It turned into a bit of a romp, one which perhaps flatters us but then again, it was par for the course for Steve Bruce and Newcastle. If not for the woodwork and some more conviction in their finishing, it could have been a far closer contest. That didn’t happen though and I don’t care because we not only won a game, we put the game to bed, have finally shaken our negative goal differential and no amount of poor officiating could stop us*.

*(That’ll be the world’s fastest offside call on Özil which ended up being wrong and would have seen Aubameyang with a tap in and the most ridiculous booking I’ve seen all season on Saka).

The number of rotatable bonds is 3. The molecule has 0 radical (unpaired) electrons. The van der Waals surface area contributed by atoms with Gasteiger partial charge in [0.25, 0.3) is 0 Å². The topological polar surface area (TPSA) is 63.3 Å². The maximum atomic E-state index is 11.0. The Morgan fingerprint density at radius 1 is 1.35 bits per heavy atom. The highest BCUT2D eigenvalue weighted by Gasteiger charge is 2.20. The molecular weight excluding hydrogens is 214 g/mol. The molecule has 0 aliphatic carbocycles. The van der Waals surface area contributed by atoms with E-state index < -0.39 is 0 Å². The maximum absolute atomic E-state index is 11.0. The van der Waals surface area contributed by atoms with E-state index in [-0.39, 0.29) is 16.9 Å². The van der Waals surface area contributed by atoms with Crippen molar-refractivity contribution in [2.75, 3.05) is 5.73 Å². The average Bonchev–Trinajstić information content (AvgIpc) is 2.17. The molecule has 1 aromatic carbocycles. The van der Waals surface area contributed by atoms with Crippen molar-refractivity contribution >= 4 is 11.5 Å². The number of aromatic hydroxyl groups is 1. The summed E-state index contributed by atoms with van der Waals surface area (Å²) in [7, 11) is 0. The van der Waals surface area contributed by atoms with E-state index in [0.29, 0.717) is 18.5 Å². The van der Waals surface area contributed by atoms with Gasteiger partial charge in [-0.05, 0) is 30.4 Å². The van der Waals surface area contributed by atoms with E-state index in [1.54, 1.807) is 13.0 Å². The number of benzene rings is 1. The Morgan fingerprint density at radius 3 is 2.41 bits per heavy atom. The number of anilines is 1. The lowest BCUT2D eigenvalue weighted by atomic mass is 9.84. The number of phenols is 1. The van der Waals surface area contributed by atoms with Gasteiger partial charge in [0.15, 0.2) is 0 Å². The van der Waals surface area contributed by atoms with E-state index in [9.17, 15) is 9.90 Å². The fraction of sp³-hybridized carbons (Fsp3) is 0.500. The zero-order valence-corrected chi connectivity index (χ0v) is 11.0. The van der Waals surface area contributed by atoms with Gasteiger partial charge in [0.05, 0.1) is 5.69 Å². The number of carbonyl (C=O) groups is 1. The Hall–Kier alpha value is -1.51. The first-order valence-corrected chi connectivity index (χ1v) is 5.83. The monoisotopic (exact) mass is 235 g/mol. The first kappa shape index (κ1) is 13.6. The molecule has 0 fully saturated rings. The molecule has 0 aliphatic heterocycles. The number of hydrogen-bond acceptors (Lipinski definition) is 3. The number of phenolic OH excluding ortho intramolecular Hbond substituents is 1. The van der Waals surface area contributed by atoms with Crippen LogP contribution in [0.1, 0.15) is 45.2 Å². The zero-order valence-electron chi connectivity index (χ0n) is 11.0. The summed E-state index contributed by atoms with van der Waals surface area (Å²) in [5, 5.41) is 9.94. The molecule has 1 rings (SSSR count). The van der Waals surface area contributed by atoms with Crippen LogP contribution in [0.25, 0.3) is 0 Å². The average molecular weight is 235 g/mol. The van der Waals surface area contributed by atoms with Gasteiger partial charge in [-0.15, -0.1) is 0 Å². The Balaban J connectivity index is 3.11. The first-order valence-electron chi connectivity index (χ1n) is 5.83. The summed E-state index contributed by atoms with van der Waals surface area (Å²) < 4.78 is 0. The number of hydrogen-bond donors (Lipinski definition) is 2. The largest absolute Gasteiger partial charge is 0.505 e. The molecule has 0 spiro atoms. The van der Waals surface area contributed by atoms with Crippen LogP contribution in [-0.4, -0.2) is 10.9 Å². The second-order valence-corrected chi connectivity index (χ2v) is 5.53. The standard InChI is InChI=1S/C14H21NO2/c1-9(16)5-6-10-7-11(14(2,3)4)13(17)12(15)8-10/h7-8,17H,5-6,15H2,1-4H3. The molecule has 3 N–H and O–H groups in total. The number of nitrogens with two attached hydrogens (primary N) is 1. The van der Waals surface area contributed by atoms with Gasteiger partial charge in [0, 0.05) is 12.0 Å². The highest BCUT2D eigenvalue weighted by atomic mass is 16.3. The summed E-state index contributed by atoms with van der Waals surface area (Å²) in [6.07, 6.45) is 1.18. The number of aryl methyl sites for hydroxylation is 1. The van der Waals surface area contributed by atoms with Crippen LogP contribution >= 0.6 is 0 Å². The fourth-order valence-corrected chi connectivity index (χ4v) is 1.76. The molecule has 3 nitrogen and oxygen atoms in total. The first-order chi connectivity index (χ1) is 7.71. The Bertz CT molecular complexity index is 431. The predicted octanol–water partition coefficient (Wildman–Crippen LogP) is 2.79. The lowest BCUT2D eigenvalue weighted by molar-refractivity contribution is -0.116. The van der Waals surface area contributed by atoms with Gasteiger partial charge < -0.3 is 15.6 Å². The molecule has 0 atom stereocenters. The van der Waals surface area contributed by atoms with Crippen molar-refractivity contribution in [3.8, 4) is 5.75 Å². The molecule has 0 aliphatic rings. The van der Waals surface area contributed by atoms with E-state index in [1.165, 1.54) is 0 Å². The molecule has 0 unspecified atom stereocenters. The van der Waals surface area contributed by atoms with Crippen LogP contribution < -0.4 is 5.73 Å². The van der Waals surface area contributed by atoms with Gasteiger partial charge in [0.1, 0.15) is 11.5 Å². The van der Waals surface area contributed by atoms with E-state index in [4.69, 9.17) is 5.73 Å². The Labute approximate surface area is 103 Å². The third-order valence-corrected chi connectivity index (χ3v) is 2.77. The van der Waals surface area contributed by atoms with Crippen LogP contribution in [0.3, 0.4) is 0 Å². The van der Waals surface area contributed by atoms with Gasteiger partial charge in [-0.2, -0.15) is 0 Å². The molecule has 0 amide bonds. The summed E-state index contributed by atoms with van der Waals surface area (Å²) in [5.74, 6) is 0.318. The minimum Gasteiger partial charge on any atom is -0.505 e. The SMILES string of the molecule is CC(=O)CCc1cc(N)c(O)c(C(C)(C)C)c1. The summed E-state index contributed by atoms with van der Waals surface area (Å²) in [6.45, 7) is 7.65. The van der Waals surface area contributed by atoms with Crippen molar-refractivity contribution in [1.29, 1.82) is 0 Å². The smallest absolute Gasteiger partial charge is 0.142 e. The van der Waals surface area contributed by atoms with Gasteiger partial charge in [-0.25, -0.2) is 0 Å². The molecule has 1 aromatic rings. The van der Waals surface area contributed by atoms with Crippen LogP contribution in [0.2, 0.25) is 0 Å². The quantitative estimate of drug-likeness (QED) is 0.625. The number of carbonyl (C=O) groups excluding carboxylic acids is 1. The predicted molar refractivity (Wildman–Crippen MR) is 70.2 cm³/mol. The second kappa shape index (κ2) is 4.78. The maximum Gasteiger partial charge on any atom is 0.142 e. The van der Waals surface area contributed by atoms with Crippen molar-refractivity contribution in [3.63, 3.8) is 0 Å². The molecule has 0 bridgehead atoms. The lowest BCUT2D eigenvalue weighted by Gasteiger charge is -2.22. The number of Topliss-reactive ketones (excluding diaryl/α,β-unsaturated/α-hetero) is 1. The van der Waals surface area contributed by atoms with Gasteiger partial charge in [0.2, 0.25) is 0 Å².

Speaking of which, Özil’s polarising performance was a frustrating one; he demonstrated again today that in the right setting, he has still got it. He was effortless in possession, was the architect in dictating our play in the final third and his movement and vision was unmatched on the day. He was rewarded with a goal and ran his socks off, as he so often does (much to the ire of many who wrongly assert that he’s “lazy”). And yet, he still has the capacity to not make a stamp on games, which is where my frustration lies. On this occasion, the surprise approach to our midfield ultimately paid off with one of Ceballos’ best performances for us and it went some ways in highlighting the significance of having a functional midfield behind Özil if we want to get the best out of him. His contract will take him to 2021, which means we have another 18 months of tinkering but when he plays like that, any and all frustrations go out of the window.